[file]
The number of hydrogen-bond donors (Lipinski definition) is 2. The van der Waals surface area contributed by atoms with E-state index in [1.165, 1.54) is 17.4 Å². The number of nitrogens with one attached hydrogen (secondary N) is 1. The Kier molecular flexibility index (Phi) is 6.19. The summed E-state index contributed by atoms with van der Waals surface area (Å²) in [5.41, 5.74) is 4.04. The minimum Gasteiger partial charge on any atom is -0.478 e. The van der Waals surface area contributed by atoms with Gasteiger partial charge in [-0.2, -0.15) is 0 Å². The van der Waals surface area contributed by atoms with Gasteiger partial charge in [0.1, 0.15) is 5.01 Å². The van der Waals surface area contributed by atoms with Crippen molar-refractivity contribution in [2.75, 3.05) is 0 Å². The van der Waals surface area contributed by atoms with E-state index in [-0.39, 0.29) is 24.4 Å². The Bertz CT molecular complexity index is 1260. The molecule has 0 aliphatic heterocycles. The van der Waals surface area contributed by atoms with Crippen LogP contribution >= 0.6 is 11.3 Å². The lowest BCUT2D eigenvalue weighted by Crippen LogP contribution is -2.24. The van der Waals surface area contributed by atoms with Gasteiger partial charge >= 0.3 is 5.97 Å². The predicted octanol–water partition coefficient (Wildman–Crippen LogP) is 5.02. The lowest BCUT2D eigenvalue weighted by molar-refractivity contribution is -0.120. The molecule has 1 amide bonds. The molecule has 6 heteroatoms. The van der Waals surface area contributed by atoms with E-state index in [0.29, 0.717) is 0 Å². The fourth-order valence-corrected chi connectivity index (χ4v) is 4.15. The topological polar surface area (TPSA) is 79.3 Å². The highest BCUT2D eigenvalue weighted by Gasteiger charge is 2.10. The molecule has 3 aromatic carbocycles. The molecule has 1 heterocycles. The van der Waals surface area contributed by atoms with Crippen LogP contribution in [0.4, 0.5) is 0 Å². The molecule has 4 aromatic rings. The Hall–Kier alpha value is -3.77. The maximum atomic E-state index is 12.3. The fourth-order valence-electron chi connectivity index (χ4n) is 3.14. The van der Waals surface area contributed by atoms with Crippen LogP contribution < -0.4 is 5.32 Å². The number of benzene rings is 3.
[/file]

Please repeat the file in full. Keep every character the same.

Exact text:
The number of hydrogen-bond donors (Lipinski definition) is 2. The van der Waals surface area contributed by atoms with E-state index in [1.165, 1.54) is 17.4 Å². The number of nitrogens with one attached hydrogen (secondary N) is 1. The Kier molecular flexibility index (Phi) is 6.19. The summed E-state index contributed by atoms with van der Waals surface area (Å²) in [5.41, 5.74) is 4.04. The minimum Gasteiger partial charge on any atom is -0.478 e. The van der Waals surface area contributed by atoms with Gasteiger partial charge in [-0.2, -0.15) is 0 Å². The van der Waals surface area contributed by atoms with Gasteiger partial charge in [0.1, 0.15) is 5.01 Å². The van der Waals surface area contributed by atoms with Crippen molar-refractivity contribution in [2.75, 3.05) is 0 Å². The van der Waals surface area contributed by atoms with E-state index in [-0.39, 0.29) is 24.4 Å². The Bertz CT molecular complexity index is 1260. The molecule has 0 aliphatic heterocycles. The van der Waals surface area contributed by atoms with Crippen LogP contribution >= 0.6 is 11.3 Å². The lowest BCUT2D eigenvalue weighted by Crippen LogP contribution is -2.24. The van der Waals surface area contributed by atoms with Gasteiger partial charge >= 0.3 is 5.97 Å². The predicted octanol–water partition coefficient (Wildman–Crippen LogP) is 5.02. The lowest BCUT2D eigenvalue weighted by molar-refractivity contribution is -0.120. The molecule has 1 amide bonds. The molecule has 6 heteroatoms. The van der Waals surface area contributed by atoms with E-state index in [0.29, 0.717) is 0 Å². The fourth-order valence-corrected chi connectivity index (χ4v) is 4.15. The topological polar surface area (TPSA) is 79.3 Å². The highest BCUT2D eigenvalue weighted by Gasteiger charge is 2.10. The molecule has 3 aromatic carbocycles. The molecule has 1 heterocycles. The van der Waals surface area contributed by atoms with Crippen LogP contribution in [0.4, 0.5) is 0 Å². The molecule has 4 aromatic rings. The Hall–Kier alpha value is -3.77. The maximum atomic E-state index is 12.3. The fourth-order valence-electron chi connectivity index (χ4n) is 3.14. The van der Waals surface area contributed by atoms with Crippen LogP contribution < -0.4 is 5.32 Å². The number of benzene rings is 3.